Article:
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US military advisor calls for McKinnon pardon, recruitment of "master hackers"

Gesture will help Pentagon gain trust of hacking community, says Arquilla

Internet Security Threat Report 2014

A leading US military strategist has urged the Obama administration to soften its stance if it wants to attract the kind of “master hackers” that would enable it to compete in cyber space with China, starting with the symbolic gesture of pardoning Gary McKinnon.

John Arquilla, a US Naval Postgraduate School professor and advisor to former defence secretary Donald Rumsfeld, wrote in Foreign Policy that the military needs to broaden its recruitment approach if it’s to fulfill a plan to grow Cyber Command five-fold to nearly 5,000 members.

Aside from persuading IT professionals to sign-up and “click for their country”, or using artificial intelligence, the best way to build out capacity in this area is to recruit more hackers, he argued.

However, by failing to act quickly it runs the risk of losing out on recruiting the small number of world-class “master hackers” who can “walk right through firewalls”.

“Hackers may be courted and pampered in China, Russia, and other countries, but in the United States they are often hunted by lawmen. The judicial system is very tough on them, too,” he said.

Just as the US chose to recruit, rather than persecute, the German rocket scientists after World War II who helped shape the space program, so it should look to the hacker community, said Arquilla.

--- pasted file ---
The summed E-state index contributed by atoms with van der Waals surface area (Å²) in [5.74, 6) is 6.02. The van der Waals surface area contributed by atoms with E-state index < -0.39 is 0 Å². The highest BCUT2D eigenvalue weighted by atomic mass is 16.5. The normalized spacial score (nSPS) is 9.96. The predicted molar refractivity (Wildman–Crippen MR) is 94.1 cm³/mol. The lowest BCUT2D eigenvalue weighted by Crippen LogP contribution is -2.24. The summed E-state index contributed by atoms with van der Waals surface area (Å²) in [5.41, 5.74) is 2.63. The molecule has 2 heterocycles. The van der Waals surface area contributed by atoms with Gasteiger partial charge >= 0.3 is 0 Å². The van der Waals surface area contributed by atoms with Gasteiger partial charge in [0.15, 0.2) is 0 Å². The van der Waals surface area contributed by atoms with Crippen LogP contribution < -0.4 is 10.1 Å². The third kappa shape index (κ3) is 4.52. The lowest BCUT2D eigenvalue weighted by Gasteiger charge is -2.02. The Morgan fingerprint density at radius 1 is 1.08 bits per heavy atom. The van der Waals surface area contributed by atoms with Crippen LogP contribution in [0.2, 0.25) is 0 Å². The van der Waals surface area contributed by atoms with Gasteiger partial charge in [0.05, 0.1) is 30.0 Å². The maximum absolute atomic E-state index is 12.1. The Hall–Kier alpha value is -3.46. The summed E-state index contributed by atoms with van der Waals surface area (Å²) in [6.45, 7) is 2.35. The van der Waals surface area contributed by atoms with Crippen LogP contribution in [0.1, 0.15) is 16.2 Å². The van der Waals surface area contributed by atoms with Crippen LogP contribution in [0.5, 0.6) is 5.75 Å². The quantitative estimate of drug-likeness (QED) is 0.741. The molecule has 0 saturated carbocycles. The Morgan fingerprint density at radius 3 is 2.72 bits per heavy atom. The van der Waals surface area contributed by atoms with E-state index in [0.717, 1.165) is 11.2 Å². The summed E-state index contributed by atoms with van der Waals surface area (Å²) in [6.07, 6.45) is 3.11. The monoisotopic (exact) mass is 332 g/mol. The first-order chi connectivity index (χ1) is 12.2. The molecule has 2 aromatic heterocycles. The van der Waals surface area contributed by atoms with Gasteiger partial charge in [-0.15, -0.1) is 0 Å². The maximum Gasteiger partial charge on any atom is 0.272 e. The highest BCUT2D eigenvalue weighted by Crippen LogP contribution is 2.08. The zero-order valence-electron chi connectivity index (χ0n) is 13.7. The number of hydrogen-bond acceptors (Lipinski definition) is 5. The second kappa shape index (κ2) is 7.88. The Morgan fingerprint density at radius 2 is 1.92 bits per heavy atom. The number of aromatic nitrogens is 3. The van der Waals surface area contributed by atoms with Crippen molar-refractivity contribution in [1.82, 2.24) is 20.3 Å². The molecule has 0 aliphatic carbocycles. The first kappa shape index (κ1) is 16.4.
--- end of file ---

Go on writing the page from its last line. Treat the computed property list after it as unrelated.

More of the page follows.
Pardoning Pentagon hacker Gary McKinnon, who last year finally won his battle not to be extradited to the US, would send the right signal to the hacker community.

“One presidential act of mercy, such as in the case of McKinnon, won't entirely repair relations or build trust between hackers and the government, but it would be a strong signal of officialdom's growing awareness of the wisdom of embracing and employing the skills of these masters of their virtual domain,” said Arquilla.

The rhetoric around cyber warfare especially in relation to China has stepped up in recent days after several high profile newspapers including the New York Times and Wall Street Journal revealed they had been attacked by sophisticated and persistent campaigns launched from the People’s Republic.

The US is currently thought to be preparing a National Intelligence Estimate which is predicted to outline in stark terms the scale of the cyber threat from China. ®

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